Kingdom: Plantae

Order: Asterales

Family: Asteraceae

Genus: Bellis

Species: Bellis perennis

25Wildflowers in winter.

I think that if we understood our own world better then we might understand our own selves a little bit better and that this is why botanists write on toilet walls (even though they don’t need to pee)

Is reproduction love or power?

Too late to ask me, I am old and I don’t care 🙂 Take it up kids.

56 thoughts on “If Botanists used Public Lavatories…”

  1. I’m a bit late but I’ve been travelling without internet so… Merry Xmas Colin! (I heard you turned my blog into a christmas present, therefore this message comes directly from under the christmas tree, wrapped in nice paper and so on haha) Thanks a lot, you made me smile so much! Greetings from Austria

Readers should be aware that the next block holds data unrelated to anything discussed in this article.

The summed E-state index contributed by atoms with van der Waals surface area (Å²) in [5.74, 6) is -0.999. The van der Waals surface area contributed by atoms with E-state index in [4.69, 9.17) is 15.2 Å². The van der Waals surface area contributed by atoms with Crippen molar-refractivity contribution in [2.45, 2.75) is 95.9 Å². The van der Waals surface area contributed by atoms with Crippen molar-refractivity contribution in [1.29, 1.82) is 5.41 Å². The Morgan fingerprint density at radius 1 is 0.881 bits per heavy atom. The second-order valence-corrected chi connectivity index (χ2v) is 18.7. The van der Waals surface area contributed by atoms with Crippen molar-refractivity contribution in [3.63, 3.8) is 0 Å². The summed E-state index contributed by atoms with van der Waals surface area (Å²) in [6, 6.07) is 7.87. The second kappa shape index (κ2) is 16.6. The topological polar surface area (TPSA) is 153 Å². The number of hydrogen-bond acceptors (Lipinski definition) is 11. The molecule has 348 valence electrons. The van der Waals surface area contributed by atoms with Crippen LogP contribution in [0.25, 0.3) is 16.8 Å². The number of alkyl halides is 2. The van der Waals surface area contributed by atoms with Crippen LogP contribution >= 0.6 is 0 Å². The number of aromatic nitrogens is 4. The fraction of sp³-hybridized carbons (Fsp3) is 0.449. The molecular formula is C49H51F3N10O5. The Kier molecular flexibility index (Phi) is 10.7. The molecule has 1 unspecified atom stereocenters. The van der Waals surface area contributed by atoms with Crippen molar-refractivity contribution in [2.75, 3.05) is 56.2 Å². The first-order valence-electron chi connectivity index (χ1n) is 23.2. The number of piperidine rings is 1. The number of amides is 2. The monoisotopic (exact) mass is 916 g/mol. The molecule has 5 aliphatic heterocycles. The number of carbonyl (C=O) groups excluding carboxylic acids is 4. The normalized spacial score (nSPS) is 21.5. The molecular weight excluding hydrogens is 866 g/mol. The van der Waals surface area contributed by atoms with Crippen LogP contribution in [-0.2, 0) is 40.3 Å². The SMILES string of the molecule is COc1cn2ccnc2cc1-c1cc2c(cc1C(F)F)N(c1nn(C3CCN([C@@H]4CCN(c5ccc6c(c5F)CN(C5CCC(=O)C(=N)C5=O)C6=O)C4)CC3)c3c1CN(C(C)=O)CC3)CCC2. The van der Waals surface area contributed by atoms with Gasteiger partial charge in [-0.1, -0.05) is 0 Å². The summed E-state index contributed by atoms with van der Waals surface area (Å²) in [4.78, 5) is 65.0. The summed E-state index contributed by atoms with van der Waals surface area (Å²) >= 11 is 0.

1. Thank you Becky 🙂 I think that some of your early posts were the best that I read on the internet this year but I think that they must have been hard to write. I like to think that you are happy on the farm and in love with a sheep who thinks she’s a dog and don’t feel the need to write like that any more. You are good though so let me know if you get your Nanowrimo in print. I will buy a copy 🙂

      Liked by 1 person

      1. Thank you so much for the encouragement 🙂 I’ve been a lazy blogger lately because of the nanowrimo but I’ll start writing more “good stuff” soon 🙂


    1. Thank you Sarasin 🙂 I can’t spell, I just draw pictures. I probably give the wrong impression about what colour Daisies really are because I am drawn to the pretty ones. There are a lot of white ones around here too.

      Liked by 1 person